Within a couple of years of building our Apple ][+ clone, it seemed like almost everyone had a computer. But, almost no one I knew had an Apple ][. My best friends both got Atari 800XL’s. We played a bunch of games on those. I remember playing Conan on the Atari quite alot. Also, one of my friends got a 300 baud modem for his Atari. Sometimes I would watch as he would log onto a local BBS. He would post messages to different boards and I remember he would get into heated arguments about something or other with these people he had never met and didn’t know at all. It all seemed pretty strange but I would see it all again on Usenet a bit less than 10 years later.
Then a computer store opened in our small town. The owner was an Atari fanatic so my friends fit right in. We would hang out there quite a bit and talk about computers. I would get a bunch of ribbing about my Apple from these guys which probably helped to instill a sense of defensiveness about my choice of computer which would often pop up over the next several years. More on that later.
Perhaps looking for more like-minded people, I joined the “London Apple Corps” at some point. It must have been around 1984 or so because I remember someone bringing a Macintosh 128K to a meeting. At these meetings, new software and hardware would be demonstrated, people would ask for help with some problem they were having and just talk about Apple. They sold freeware software and if you knew who to ask, you could also obtain some other not so free software also. Later, I would become the librarian for the user group. This meant that I kept a good supply of the software for sale, making copies of the 5 1/4″ disks as necessary and filling orders.
But more than anything else, people had Commodore 64’s. I hated the C-64. Compared to my Apple, it just seemed slow and clunky. On my Apple, I could draw graphics without incanting peeks and pokes. Just a couple of “HCOLORS” and “HPLOTS” in a Basic program and you could do some interesting things. On my Apple, you can cram 256 characters and tokens on a single line of Basic which was great for making cool and complicated 1 or 2 line Basic programs. On the C-64, you could only have 80 characters on a line which seemed like a serious problem at the time. But more than anything, the performance of the disk drive on the C-64 drove me nuts. I cared because at school, this is what we had.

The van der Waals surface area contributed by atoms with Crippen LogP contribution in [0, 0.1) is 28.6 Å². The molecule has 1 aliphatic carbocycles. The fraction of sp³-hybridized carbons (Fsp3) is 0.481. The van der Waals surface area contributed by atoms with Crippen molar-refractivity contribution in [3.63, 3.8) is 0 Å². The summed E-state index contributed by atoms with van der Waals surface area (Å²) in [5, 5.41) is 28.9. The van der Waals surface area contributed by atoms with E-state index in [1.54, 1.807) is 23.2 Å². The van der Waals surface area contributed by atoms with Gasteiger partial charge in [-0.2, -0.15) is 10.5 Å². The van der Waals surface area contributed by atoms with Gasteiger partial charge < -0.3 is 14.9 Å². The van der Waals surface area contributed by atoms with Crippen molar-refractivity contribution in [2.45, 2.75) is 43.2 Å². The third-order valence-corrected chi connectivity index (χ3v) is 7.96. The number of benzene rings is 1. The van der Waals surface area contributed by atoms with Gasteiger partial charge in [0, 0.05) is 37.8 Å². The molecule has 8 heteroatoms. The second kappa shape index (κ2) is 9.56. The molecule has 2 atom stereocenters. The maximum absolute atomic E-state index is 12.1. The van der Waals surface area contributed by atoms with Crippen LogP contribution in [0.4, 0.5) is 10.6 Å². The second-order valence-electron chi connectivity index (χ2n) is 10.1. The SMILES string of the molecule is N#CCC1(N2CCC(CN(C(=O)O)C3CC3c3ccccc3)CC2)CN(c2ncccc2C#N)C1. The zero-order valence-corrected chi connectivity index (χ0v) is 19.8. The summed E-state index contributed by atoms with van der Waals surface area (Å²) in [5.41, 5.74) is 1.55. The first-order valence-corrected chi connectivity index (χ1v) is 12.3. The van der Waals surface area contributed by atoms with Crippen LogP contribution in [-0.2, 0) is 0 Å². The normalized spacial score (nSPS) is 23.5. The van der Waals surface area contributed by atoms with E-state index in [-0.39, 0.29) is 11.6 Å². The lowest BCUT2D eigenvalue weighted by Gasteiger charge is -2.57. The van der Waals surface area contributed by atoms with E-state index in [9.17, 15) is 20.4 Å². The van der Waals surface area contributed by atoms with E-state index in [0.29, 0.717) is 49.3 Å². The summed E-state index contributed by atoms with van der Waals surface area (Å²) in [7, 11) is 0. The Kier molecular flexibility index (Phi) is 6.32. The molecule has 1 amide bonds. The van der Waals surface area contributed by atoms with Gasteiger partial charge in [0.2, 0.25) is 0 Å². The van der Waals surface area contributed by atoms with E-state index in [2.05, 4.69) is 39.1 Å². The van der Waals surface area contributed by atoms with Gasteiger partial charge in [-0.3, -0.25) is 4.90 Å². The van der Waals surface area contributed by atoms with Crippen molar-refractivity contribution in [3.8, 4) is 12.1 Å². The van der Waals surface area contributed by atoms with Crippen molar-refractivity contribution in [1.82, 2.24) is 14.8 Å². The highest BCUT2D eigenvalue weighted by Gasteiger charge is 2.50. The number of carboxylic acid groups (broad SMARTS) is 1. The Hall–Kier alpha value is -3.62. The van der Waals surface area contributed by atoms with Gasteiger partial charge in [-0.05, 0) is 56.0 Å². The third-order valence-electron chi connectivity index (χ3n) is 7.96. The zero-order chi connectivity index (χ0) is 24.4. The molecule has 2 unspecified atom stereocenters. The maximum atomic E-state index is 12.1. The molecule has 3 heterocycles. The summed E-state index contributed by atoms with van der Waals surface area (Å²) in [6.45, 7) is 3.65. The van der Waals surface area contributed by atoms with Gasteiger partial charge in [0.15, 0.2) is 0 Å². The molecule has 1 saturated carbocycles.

In high school, we had a grade 11 and grade 12 computer science course. They allowed students who were interested to take the grade 11 course in grade 10 and the grade 12 course in grade 11. However, I was allowed to skip the grade 11 computer science course and take the grade 12 computer science course in grade 10. Oh joy, I get to use a Commodore 64!
For our year end project, we had to decide on something we would write and then code it. I decided to make a “Adventure Writer” and an “Adventure Player”. I created a simple language to describe the locations in an adventure game, the relationship between these places and the objects in the game. The writer allowed you to create these things and save it into a data file. Then, you could run the player, load your data file and play the game you had made. So, I was actually writing two programs for my project, not just one. And, they were the most complex Basic programs I had written and were very long. The disk drive on the C-64 was so slow that the time to load and save the programs was significant. In a one hour period, I would spend several minutes just waiting for my program to load. And if I didn’t start saving it early enough, I would be late for my next class. In the end, I got it done but I did have to go to a friends house one Saturday to work on it.
By 1985 and 1986, things were changing. At the London Apple Corps, there was conflict between all of the Apple ][ users and the new Macintosh users. It seemed more and more time was spent talking about the Mac. Eventually, the user group would split and the die hard Apple ][ users like myself wouldn’t have to worry about the Mac anymore. Also, the Amiga 1000 and the Atari 520ST arrived. At the computer store in town, the Atari fans would extoll the virtues of the ST, deride the Amiga and completely mock the Mac which had no colour at the time and was far more expensive. One of my friends replaced his 800XL with a 520ST and would later upgrade it to a 1040ST. I never met anyone with an Amiga at the time but later in university would meet an Amiga owner.
By 1986, my Apple ][+ clone was just not as cool as it once was. But what would I replace it with. Soon enough I would have my answer.